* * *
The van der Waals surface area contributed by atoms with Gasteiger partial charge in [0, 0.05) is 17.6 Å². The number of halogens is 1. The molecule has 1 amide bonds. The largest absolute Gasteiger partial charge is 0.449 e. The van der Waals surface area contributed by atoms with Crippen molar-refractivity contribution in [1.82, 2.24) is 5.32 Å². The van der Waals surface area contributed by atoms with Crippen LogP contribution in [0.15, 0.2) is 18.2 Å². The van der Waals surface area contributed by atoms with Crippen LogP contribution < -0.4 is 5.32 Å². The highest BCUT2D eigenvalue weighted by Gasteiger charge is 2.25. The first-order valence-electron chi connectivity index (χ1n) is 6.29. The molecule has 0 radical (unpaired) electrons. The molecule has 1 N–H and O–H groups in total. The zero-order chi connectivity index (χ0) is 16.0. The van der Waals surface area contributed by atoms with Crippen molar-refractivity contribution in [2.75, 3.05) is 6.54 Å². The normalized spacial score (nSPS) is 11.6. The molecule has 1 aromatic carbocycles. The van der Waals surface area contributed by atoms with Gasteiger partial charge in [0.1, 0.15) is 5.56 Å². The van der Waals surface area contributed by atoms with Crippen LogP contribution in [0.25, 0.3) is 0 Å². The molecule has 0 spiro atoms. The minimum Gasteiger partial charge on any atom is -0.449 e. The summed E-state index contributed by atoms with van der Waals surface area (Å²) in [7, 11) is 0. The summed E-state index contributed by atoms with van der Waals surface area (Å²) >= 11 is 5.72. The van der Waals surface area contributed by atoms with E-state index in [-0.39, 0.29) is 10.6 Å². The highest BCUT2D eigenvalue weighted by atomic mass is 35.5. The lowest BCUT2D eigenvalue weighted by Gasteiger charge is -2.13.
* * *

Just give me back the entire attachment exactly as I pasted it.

The van der Waals surface area contributed by atoms with Gasteiger partial charge in [0, 0.05) is 17.6 Å². The number of halogens is 1. The molecule has 1 amide bonds. The largest absolute Gasteiger partial charge is 0.449 e. The van der Waals surface area contributed by atoms with Crippen molar-refractivity contribution in [1.82, 2.24) is 5.32 Å². The van der Waals surface area contributed by atoms with Crippen LogP contribution in [0.15, 0.2) is 18.2 Å². The van der Waals surface area contributed by atoms with Crippen LogP contribution < -0.4 is 5.32 Å². The highest BCUT2D eigenvalue weighted by Gasteiger charge is 2.25. The first-order valence-electron chi connectivity index (χ1n) is 6.29. The molecule has 0 radical (unpaired) electrons. The molecule has 1 N–H and O–H groups in total. The zero-order chi connectivity index (χ0) is 16.0. The van der Waals surface area contributed by atoms with Crippen molar-refractivity contribution in [2.75, 3.05) is 6.54 Å². The normalized spacial score (nSPS) is 11.6. The molecule has 1 aromatic carbocycles. The van der Waals surface area contributed by atoms with Gasteiger partial charge in [0.1, 0.15) is 5.56 Å². The van der Waals surface area contributed by atoms with Crippen LogP contribution in [0.25, 0.3) is 0 Å². The molecule has 0 spiro atoms. The minimum Gasteiger partial charge on any atom is -0.449 e. The summed E-state index contributed by atoms with van der Waals surface area (Å²) in [7, 11) is 0. The summed E-state index contributed by atoms with van der Waals surface area (Å²) >= 11 is 5.72. The van der Waals surface area contributed by atoms with E-state index in [-0.39, 0.29) is 10.6 Å². The highest BCUT2D eigenvalue weighted by atomic mass is 35.5. The lowest BCUT2D eigenvalue weighted by Gasteiger charge is -2.13.